People have funny sense of humor and sometimes its not even funny. I was waiting for somebody to arrive in Sherpa Mall having my usual “Latte” when I got a sms which read “There was a nuclear blast 4:30pm Sunday in Fukushima Japan. If it rains today or in the next few days, DO NOT GO UNDER THE RAIN. If you get caughtout, use an umbrella or raincoat, even if it’s only a drizzle. Radioactive particles, which may cause burns, alopecia or even cancer, may be in the rain. Spread this message plz.” I promptly copied it into my facebook status because I was out there with no access to the internet to cross check the reliability of the message. It was a matter of public concern and I thought I should let others know as well. I was however having second thoughts about the message being a scam when one of my friend replied with this link, I quickly deleted my status and swore myself for the stupidity I had just performed. And like Shakespeare says it I felt guilty for “Stuffing the ears of men with false reports.”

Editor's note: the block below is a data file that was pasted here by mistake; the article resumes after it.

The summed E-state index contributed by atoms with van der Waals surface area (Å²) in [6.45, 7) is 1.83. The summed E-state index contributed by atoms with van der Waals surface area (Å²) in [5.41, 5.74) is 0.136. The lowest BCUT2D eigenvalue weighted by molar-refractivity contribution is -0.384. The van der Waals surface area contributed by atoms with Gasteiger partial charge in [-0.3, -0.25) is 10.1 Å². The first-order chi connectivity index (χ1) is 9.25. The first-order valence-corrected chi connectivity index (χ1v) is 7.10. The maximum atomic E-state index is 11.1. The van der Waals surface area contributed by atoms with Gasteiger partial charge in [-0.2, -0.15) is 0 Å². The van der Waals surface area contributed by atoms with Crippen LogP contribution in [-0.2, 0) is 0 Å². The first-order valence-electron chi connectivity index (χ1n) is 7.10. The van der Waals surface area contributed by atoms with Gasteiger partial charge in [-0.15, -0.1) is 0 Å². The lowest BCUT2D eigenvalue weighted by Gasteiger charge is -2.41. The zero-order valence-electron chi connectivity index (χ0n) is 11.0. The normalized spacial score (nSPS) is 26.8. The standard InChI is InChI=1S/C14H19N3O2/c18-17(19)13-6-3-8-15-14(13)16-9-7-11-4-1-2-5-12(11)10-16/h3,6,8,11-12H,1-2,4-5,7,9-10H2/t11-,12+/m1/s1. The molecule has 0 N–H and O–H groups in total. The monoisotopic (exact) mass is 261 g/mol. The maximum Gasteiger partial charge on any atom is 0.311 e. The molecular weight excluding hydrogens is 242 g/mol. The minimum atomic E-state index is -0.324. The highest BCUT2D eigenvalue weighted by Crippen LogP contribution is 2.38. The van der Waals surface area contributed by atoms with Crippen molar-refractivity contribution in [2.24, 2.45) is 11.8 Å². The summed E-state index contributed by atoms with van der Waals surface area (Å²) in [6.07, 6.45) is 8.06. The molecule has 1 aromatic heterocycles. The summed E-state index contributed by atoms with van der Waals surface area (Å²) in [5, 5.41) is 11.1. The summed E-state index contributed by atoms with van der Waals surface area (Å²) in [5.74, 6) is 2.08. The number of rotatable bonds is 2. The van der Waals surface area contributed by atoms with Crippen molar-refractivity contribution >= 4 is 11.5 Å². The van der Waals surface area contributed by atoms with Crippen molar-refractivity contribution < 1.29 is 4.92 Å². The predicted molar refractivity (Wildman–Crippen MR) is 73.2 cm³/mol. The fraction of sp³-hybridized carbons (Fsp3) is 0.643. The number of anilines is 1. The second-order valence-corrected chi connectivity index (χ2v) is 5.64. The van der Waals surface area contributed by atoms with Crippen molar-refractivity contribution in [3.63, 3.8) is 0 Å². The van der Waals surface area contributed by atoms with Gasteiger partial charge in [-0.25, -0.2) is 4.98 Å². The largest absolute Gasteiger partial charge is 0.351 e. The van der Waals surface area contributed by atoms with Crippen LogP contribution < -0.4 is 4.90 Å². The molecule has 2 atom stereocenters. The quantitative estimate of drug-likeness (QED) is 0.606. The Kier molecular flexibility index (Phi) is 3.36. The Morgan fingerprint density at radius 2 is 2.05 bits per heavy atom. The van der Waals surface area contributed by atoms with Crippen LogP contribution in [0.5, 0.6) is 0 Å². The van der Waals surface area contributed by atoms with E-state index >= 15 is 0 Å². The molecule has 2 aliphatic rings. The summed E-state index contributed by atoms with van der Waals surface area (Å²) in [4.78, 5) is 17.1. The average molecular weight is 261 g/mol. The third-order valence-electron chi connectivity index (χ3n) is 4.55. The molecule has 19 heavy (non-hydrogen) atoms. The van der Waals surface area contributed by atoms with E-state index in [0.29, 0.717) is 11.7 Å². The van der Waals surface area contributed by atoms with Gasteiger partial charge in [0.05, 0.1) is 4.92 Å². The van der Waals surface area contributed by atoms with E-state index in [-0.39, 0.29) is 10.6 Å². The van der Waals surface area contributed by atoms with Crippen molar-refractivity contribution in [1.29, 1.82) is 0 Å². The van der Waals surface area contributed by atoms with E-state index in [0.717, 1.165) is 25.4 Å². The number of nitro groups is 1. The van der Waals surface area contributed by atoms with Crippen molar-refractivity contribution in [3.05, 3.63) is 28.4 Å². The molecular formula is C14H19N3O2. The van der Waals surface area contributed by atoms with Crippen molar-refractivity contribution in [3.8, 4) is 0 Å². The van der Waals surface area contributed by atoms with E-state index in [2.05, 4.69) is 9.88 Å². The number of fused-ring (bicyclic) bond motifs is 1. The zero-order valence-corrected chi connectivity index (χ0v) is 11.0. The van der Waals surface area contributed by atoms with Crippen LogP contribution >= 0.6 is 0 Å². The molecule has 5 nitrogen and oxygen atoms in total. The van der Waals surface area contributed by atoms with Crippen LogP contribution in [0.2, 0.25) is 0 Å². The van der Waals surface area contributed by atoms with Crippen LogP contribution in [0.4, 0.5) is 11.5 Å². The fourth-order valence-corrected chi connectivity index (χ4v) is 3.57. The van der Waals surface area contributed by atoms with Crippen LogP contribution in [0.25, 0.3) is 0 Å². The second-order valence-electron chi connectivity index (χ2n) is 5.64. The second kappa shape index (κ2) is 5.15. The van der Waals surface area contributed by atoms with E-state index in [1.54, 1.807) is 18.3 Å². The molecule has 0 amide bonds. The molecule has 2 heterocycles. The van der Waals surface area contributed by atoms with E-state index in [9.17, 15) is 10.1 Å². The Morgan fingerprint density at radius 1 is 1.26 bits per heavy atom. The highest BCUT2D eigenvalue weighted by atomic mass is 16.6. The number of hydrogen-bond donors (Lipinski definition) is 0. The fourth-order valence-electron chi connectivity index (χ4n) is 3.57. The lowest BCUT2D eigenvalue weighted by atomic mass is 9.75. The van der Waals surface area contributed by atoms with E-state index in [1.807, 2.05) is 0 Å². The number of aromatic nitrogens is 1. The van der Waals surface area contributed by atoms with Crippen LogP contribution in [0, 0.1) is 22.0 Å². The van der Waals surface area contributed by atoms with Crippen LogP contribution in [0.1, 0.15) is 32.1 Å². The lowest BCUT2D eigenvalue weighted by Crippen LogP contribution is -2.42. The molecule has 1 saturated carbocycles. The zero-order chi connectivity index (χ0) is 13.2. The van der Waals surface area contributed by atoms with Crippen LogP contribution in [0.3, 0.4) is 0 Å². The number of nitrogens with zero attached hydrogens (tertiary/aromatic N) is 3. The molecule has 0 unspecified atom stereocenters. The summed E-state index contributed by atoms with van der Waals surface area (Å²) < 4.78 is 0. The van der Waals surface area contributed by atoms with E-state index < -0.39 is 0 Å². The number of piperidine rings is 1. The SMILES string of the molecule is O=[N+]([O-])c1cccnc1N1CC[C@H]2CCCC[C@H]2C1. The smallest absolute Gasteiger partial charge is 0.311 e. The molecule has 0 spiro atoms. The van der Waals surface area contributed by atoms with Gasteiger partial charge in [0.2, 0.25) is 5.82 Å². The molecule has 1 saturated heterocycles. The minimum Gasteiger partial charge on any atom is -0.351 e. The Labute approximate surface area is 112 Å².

I just received an email message from one of the UN office and I thought was necessary to share with all about the fake message that has travelled all the way from Japan to so many other countries including Nepal to let one and all know that the message is fake and there is no need to worry about the radiation as of now.
Statement from WHO concerning rumours of radiation spread from Japanese nuclear facilities
Rumours have been circulating by text messaging and other means of a radiation cloud spreading across Asia and beyond from the damaged nuclear facilities in Japan.
The World Health Organization (WHO) would like to assure governments and members of the public that there is no evidence at this time of any significant international spread from the nuclear site.
Governments and members of the public are encouraged to take steps to halt these rumours, which are harmful to public morale.
Please also read the following pdf file for more information and pass the message around to all.
BASICS OF RADIATION AND RADIATION PROTECTION: basics of rad
Japan Nuclear Concerns – FAQs: FAQ-Japan